Tom DeLonge Appears on Joe Rogan's Podcast to Talk UFO Truth, But Instead Admits His "Secret" Knowledge Comes from Old Paperback UFO Books
Last Thursday musician and UFO enthusiast Tom DeLonge appeared on The Joe Rogan Experience in order to promote To the Stars, Inc., his for-profit technology and entertainment company currently soliciting investment from the public to pay back the company’s massive financial obligations to DeLonge and to fund its explorations into science fiction and fringe science. Basically, it amounted to DeLonge telling Rogan that he knows all sorts of cool stuff but won’t tell anyone until he gets paid.
Micah Hanks Bungles Search for Pre-Columbian Elephants, Accidentally Leads Me to Fascinating Mexican Investigation of a "Giant's" Bones
This week offers us a second round of Micah Hanks’s efforts to imitate what I do in investigating ancient mysteries. Earlier this week we saw him try and fail to explore the “telescopes” of the ancient world, and now we can watch him try to examine whether there were elephants in pre-Columbian America. If the latter claim sounds familiar, it’s because it’s a very old one, born hundreds of years ago, popularized in the Victorian period, and copied by innumerable fringe historians, creationists, and Mormon apologists ever since. His evidence, as you would expect, is somewhat disappointing. However, in his lazy reliance on secondary material, he accidentally uncovered a fascinating case study in how science is distorted by the media and new proof that “giants” are often misidentified megafauna fossils. Of course Hanks completely missed the real story in his simplistic pursuit of typical fringe material.
Yesterday the PR flak for a small press publisher asked me to criticize one of their new books, a conspiracy tome alleging that the Gospels are medieval fakes. I’m not going to give them publicity by naming the book or the author, but I was rather taken aback by the invitation to trash a text. I guess that falls into the category of any publicity be good publicity.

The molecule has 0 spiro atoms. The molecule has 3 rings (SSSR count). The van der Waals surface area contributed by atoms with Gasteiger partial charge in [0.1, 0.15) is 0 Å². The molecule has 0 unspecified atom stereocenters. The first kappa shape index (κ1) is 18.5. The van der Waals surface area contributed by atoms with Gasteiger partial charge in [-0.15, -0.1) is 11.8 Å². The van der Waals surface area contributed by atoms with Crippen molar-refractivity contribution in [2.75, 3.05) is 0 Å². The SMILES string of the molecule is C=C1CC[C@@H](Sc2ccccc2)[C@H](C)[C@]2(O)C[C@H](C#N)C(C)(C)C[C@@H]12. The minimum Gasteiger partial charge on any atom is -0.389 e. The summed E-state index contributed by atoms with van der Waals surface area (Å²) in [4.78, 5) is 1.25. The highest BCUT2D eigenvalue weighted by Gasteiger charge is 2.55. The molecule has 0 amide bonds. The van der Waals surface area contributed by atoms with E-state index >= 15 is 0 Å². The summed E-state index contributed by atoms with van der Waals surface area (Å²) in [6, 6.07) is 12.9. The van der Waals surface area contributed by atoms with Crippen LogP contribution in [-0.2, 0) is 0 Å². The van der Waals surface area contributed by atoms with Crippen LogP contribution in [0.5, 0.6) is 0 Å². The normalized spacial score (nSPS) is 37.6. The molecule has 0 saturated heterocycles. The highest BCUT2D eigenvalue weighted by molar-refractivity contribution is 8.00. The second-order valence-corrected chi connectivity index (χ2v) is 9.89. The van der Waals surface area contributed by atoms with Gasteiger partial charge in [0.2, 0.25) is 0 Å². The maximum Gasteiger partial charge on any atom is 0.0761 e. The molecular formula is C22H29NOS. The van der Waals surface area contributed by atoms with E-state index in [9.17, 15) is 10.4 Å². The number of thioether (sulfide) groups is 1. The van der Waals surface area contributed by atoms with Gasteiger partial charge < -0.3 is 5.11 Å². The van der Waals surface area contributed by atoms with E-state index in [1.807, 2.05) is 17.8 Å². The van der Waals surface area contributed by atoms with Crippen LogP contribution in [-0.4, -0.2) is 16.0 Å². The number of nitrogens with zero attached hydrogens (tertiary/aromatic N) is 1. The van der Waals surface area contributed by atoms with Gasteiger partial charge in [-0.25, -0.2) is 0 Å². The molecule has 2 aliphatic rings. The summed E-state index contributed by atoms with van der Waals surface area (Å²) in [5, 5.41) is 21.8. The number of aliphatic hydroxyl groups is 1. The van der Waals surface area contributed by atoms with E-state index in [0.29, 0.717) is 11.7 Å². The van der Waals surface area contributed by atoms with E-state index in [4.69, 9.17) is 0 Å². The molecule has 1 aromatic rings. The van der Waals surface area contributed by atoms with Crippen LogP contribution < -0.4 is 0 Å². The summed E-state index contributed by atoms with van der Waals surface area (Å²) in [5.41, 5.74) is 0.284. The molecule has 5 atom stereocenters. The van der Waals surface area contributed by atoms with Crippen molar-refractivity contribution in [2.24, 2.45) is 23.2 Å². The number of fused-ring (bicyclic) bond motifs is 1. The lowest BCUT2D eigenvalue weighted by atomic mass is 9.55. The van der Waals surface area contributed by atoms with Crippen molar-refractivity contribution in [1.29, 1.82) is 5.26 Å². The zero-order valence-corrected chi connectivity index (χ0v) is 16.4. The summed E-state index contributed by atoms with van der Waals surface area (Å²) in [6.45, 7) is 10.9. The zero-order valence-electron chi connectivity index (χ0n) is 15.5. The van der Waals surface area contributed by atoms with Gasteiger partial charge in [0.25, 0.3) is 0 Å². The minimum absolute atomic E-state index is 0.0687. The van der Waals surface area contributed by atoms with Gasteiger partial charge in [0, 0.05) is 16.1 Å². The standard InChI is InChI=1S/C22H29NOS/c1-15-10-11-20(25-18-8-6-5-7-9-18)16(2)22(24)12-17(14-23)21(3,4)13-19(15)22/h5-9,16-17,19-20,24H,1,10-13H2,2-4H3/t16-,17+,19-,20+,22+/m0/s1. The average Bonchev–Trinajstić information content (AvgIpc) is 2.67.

Last night Josh Gates unveiled the final episode in his four-part effort to find extraterrestrials, and it involved him marking the seventieth anniversary of the Roswell Incident with a visit to the New Mexico site. It also tied together the previous episodes by providing a scientific analysis of the so-called evidence collected and teased in previous episodes but saved for this, the finale. As with previous episodes, it was more talk than action, and like every cable show, it had about 10 minutes of content in an hour-long episode.
Yesterday our old friend Micah Hanks published an article at Ancient Origins in which he attempted to discuss whether ancient people made use of telescopes. He did so without citing any ancient sources to support his claims, nor did he manage to make a strong case for telescopic technology in the ancient world. Instead, he recycled bad sources without understanding their origin and led readers astray.
Review of "Twilight of Empire: The Tragedy at Mayerling and the End of the Habsburgs" by Greg King and Penny Wilson
TWILIGHT OF EMPIRE: THE TRAGEDY AT MAYERLING AND THE END OF THE HABSBURGS
Greg King and Penny Wilson | 352 pages | St. Martin’s Press | 2017 | ISBN: 9781250083029 | $27.99
On a cold winter’s night at the end of January 1889, the heir to Europe’s most illustrious throne murdered his teenaged mistress, sat for hours with her naked corpse, and then put a bullet through his own head. The shock caused by the death of Crown Prince Rudolf, heir to the Austro-Hungarian Empire, was so great that nearly 130 years later, many still cannot believe that Rudolf would take his own life, despite his repeated and professed desire to do so. Twilight of Empire: The Tragedy at Mayerling and the End of the Habsburgs, the new book by Greg King and Penny Wilson set to be released on November 14, explores Rudolf’s actions at his hunting lodge of Mayerling and reconstructs the end of the young prince’s tragic life. However, the authors ultimately exhume Rudolf’s corpse in a literary reenactment of the infamous Cadaver Synod, in which Pope Stephen VII propped up the rotten bulk of Pope Formosus’s dead body for a parody of a trial. They spin a conspiracy that is logically inconsistent, and driven more by a visceral dislike of Rudolf than a clear-eyed evaluation of facts.